Living in a Van Down By the River

Robert is a member of The Motley Fool Blog Network -- entries represent the personal opinion of the blogger and are not formally edited.

Saturday Night Live’s hilarious bit about a motivational speaker’s “high-class” living accommodations brought some laughs, although it was no place that we would want to call home.  Fortunately, the rebounding U.S. economy and slow rise in new hiring is allowing more people to avoid that fate and join the ranks of homeowners.  In December, the U.S. Census Bureau reported that sales of new single-family homes reached a seasonally adjusted level of 377,000, a 15.3% gain over the prior year.  The primary beneficiaries of the increased housing activity have been the domestic home builders, most of which narrowly escaped bankruptcy during the financial crisis and are now returning to profitability.

Thank You Uncle Sam

The industry’s gains have been fairly broad-based, with higher sales across all geographies and price points.  Builders that survived the downturn with diverse land holdings have performed the best during the recovery, including industry leader Pulte Homes (NYSE: PHM).  With 707 active communities across the U.S., Pulte is one of the largest domestic home builders and has benefited from a resurgent auto sector, especially in its home state of Michigan.

In FY2012, the company has reported a 13.2% increase in revenues, with gains in average unit prices and units sold of 6.7% and 3.4%, respectively.  Pulte has generated sales increases across all of its operating areas, led by a 24% increase for its North region.  Margins have risen due to the improved pricing environment, as well as cost savings from its various restructuring activities.  The future is also looking bright, with a 24% increase in orders compared to the prior year.

The luxury segment is rebounding too, as evidenced by results from niche player Toll Brothers (NYSE: TOL).  Despite slow economic growth for the U.S., the company is finding more and more willing buyers for its premium-priced homes, with current average prices of over $530,000 for its detached, single-family homes.  In FY2012, Toll has reported a 27.6% increase in revenues, with each of its regions enjoying higher sales levels.  While the company’s average home prices were in line with the prior year level, Toll sold 26% more units and its sales force was effective at generating significant add-ons to the base packages.  The company is also confident in its future, with a 49% in orders versus the prior year.

Finding a Better Angle

While the home builders’ business trends are up, so are the stock prices of Pulte and Toll, with one year gains of roughly 170% and 60%, respectively.  Some of their smaller, highly-leveraged competitors have enjoyed even larger gains.  Since a large part of the business improvement has already been priced into shares of the traditional builders, investors should instead look at the companies who focus on alternative housing options, such as the manufactured housing segment.  After bankruptcies in this often-maligned area over the years, the business is now dominated by a small group of companies that includes Berkshire Hathaway (NYSE: BRK-B) and Sun Communities (NYSE: SUI).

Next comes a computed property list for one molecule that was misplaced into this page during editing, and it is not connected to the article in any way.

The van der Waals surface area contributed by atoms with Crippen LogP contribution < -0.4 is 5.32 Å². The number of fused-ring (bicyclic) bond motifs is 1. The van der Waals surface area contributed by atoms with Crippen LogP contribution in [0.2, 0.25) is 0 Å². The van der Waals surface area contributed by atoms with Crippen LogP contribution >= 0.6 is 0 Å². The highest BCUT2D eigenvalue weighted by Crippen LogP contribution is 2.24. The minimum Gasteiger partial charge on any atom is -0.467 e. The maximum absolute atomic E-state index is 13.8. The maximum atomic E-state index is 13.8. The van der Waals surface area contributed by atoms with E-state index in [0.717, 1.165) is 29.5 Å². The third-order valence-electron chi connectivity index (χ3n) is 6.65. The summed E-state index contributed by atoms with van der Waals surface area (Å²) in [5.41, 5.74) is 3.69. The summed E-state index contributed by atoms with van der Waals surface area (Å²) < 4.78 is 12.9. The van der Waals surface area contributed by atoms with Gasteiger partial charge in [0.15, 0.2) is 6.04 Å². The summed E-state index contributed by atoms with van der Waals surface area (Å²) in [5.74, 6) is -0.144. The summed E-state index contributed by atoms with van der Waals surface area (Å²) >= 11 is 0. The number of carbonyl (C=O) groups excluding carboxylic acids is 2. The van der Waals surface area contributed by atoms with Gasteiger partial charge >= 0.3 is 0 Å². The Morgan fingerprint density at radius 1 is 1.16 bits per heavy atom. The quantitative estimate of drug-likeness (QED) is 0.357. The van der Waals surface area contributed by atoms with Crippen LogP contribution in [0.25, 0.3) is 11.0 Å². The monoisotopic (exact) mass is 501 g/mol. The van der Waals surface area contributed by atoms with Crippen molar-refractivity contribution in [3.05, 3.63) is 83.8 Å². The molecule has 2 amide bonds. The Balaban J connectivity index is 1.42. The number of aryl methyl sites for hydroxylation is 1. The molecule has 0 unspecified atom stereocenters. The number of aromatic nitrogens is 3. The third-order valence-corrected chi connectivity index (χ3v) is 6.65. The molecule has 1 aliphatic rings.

Berkshire’s Clayton Homes subsidiary is the largest manufactured home producer in the country and it benefits immeasurably from the parent company’s strong credit rating.  In FY2012, the Clayton unit has reported revenues and segment profit of $2.2 billion and $159.0 million, increases of 2.7% and 40.7%, respectively, versus the prior year period.  While the company sold more units during the period, the industry suffers from an unfair advantage that the federal government provides to the traditional housing market through its mortgage purchase programs.  Nevertheless, Clayton’s manufactured home sales and profit levels should continue rising as overall economic growth leads to better industry fundamentals.

Obviously, Clayton’s business is a very small percentage of Berkshire’s overall revenues, though, so investors should focus on Sun Communities.  Founded in 1975, the company manages 173 manufactured housing and recreational vehicle (RV) communities in 19 states.  While Sun generates three fourths of its revenues from the leasing of space in its communities, it has been growing its sales and rentals of manufactured homes.  In its latest fiscal year, the company reported increases in revenues and adjusted operating income of 8.7% and 18.3%, respectively, compared to the prior year.  The company benefited from rising occupancy at its network of properties and a 5% increase in manufactured home sales.

In FY2012, Sun has switched into growth mode, with over $180 million of acquisitions that have focused on its core markets of Florida, Texas, and Michigan.  As one of the few industry players with publicly traded shares, Sun has a strong ability to continue its consolidation of the segment.  In the first nine months of the year, the company has reported increases in revenues and adjusted operating income of 16.9% and 27.9%, respectively, compared to the prior year period.  Sun benefited from continued improvement in occupancy levels and a good pricing environment for its rental homes.  With a great 6% dividend and strong insider ownership, this REIT is one to own.


rghanley owns shares of Berkshire Hathaway and Sun Communities. The Motley Fool recommends Berkshire Hathaway. The Motley Fool owns shares of Berkshire Hathaway. Try any of our Foolish newsletter services free for 30 days. We Fools may not all hold the same opinions, but we all believe that considering a diverse range of insights makes us better investors. The Motley Fool has a disclosure policy. Is this post wrong? Click here. Think you can do better? Join us and write your own!

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